OAKLAND -- All season long, Tommy Milone has pitched beyond his years.
Recently, he's looked a lot more like the rookie he is.
Milone had his third straight subpar outing on Sunday in the A's 6-5 loss to the Blue Jays, a defeat that kept them from winning the four-game series. Toronto had been struggling mightily to score runs, but it put up six runs in six innings against Oakland's left-hander, spraying balls all over the field.
A control pitcher, Milone only walked one batter, and it was an intentional free pass at that. But his command was off in the sense that he left too many pitches in the strike zone, leading to nine Blue Jays hits.
"Horrible," Milone said of his outing. "I couldn't get that one big pitch that I needed. Like I just said, I was leaving balls up over the plate. They were capitalizing on them, hitting them in play and dropping them. Just try to forget about it and move on to the next one."
The performance was similar to Milone's last two starts, when he gave up five earned runs to both the Rays and this same Toronto team, albeit one without as many regulars missing as Sunday's edition.
Like in that last start against the Blue Jays, Milone gave up a home run to Edwin Encarnacion, a two-run blast in the fourth. And like the outing against Tampa Bay, the left-hander was undone by a big inning, with Toronto plating three in the fifth to give the team the decisive runs of the game.
It's the worst three-game stretch of Milone's season, raising concerns about the rookie wearing down as it continues to get later in the year. But A's manager Bob Melvin reiterated how consistent the lefty's been all year, and Milone isn't worried.
"There are going to be games where I don't feel as sharp," Milone said. "I can say that I haven't felt sharp in the last few games, but that happened during the middle of the season as well and I got through it. It's just one of those things where it's a bad run right now. Got to forget about it and hopefully come out of it and just worry about the next one."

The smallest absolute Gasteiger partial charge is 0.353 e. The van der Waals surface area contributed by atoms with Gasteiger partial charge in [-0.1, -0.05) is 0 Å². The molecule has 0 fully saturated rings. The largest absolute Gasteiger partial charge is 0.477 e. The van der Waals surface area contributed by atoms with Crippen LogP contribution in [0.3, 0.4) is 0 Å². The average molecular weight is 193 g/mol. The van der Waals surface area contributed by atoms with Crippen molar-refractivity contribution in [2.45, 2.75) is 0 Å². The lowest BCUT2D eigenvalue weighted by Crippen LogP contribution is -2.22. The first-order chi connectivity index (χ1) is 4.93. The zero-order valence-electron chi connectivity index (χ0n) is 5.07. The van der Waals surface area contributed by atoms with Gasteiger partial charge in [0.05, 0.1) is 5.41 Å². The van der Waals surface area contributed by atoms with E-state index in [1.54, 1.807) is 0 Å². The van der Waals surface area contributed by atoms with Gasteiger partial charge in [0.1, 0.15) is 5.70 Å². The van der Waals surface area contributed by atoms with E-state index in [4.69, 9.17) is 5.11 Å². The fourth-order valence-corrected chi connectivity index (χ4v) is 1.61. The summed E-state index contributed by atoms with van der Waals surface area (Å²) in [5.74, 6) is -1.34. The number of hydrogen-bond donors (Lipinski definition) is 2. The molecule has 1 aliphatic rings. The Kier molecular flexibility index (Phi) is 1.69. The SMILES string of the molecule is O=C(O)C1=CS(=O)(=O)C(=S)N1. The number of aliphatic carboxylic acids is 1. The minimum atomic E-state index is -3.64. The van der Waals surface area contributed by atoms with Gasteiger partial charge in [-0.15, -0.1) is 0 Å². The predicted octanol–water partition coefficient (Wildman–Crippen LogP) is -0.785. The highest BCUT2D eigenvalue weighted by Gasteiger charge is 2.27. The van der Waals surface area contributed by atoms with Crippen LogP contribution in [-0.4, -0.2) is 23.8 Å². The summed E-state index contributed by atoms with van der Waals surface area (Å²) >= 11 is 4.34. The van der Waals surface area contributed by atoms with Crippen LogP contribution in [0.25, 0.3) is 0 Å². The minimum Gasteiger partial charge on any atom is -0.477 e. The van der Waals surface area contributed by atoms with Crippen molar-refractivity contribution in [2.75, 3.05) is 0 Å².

Milone's struggles are particularly surprising because his last two starts have been at home, where he's been so dominant for most of the season. Prior to that Tampa Bay start, the lefty had a 0.91 ERA in eight starts at the Coliseum, but in his last two outings in Oakland, his ERA is 8.25.
In that fifth inning, Milone could point to a bit of bad luck to help explain his issues. With two outs and the bases empty, shortstop Adam Rosales lost a foul popup in the sun off the bat off Rajai Davis, a routine play that would've ended the inning. Davis eventually singled, and the next four Blue Jays reached base.
"Pretty much right off the bat it went right into the sun, and usually it comes out," Rosales said. "Stay with it, wait for it to come out, but it just never did. Just really wished I would've made the play. Definitely changed the game. Go back to that play, if I make that play, I believe we win for sure."
"It's just one of those things that happens," Milone added. "I know the guys behind me, they're trying their best and sometimes a ball gets up in the sun and there's nothing they can do. My job is to get back out there and throw quality pitches. I felt like I didn't do that after that happened."
The A's bats couldn't overcome the deficit handed to them, despite a decent offensive performance. Josh Reddick smashed his 24th home run of the season, a three-run blast in the third inning, and center fielder Coco Crisp hit an RBI double in the seventh to cut the deficit to one run.
That's where it would stay. Second baseman Jemile Weeks hit a hard liner in the bottom of the ninth with Eric Sogard on first that might've tied it, but it ended up a game-ending double play instead. There would be no drama for the walk-off prone A's on this day.
And after dropping two of three games to the Rays and splitting four with the Blue Jays, Oakland has recorded two straight non-winning series for the first time since early June with a big series against the Angels on deck.
"There were many plays in that game that don't show up in the end that if they go one way or the other, we are in a little better mood at this point," Melvin said. "You give [the team] credit, because they still are battling."
Ben Estes is an associate reporter for MLB.com. This story was not subject to the approval of Major League Baseball or its clubs.